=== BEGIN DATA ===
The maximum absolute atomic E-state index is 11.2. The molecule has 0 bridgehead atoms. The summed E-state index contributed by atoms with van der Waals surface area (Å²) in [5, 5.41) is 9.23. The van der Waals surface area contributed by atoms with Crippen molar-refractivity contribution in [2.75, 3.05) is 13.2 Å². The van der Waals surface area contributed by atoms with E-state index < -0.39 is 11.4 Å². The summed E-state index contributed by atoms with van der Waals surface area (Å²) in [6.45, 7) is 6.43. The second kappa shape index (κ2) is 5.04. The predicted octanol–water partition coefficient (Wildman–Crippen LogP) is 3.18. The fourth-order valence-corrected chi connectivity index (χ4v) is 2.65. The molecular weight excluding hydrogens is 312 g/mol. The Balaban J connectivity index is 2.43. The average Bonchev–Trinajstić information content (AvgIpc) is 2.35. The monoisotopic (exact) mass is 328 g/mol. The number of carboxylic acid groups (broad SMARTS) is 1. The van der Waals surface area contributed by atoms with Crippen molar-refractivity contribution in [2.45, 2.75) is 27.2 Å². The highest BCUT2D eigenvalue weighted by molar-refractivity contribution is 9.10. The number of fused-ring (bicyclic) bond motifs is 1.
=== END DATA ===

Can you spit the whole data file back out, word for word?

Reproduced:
The maximum absolute atomic E-state index is 11.2. The molecule has 0 bridgehead atoms. The summed E-state index contributed by atoms with van der Waals surface area (Å²) in [5, 5.41) is 9.23. The van der Waals surface area contributed by atoms with Crippen molar-refractivity contribution in [2.75, 3.05) is 13.2 Å². The van der Waals surface area contributed by atoms with E-state index < -0.39 is 11.4 Å². The summed E-state index contributed by atoms with van der Waals surface area (Å²) in [6.45, 7) is 6.43. The second kappa shape index (κ2) is 5.04. The predicted octanol–water partition coefficient (Wildman–Crippen LogP) is 3.18. The fourth-order valence-corrected chi connectivity index (χ4v) is 2.65. The molecular weight excluding hydrogens is 312 g/mol. The Balaban J connectivity index is 2.43. The average Bonchev–Trinajstić information content (AvgIpc) is 2.35. The monoisotopic (exact) mass is 328 g/mol. The number of carboxylic acid groups (broad SMARTS) is 1. The van der Waals surface area contributed by atoms with Crippen molar-refractivity contribution in [2.45, 2.75) is 27.2 Å². The highest BCUT2D eigenvalue weighted by molar-refractivity contribution is 9.10. The number of fused-ring (bicyclic) bond motifs is 1.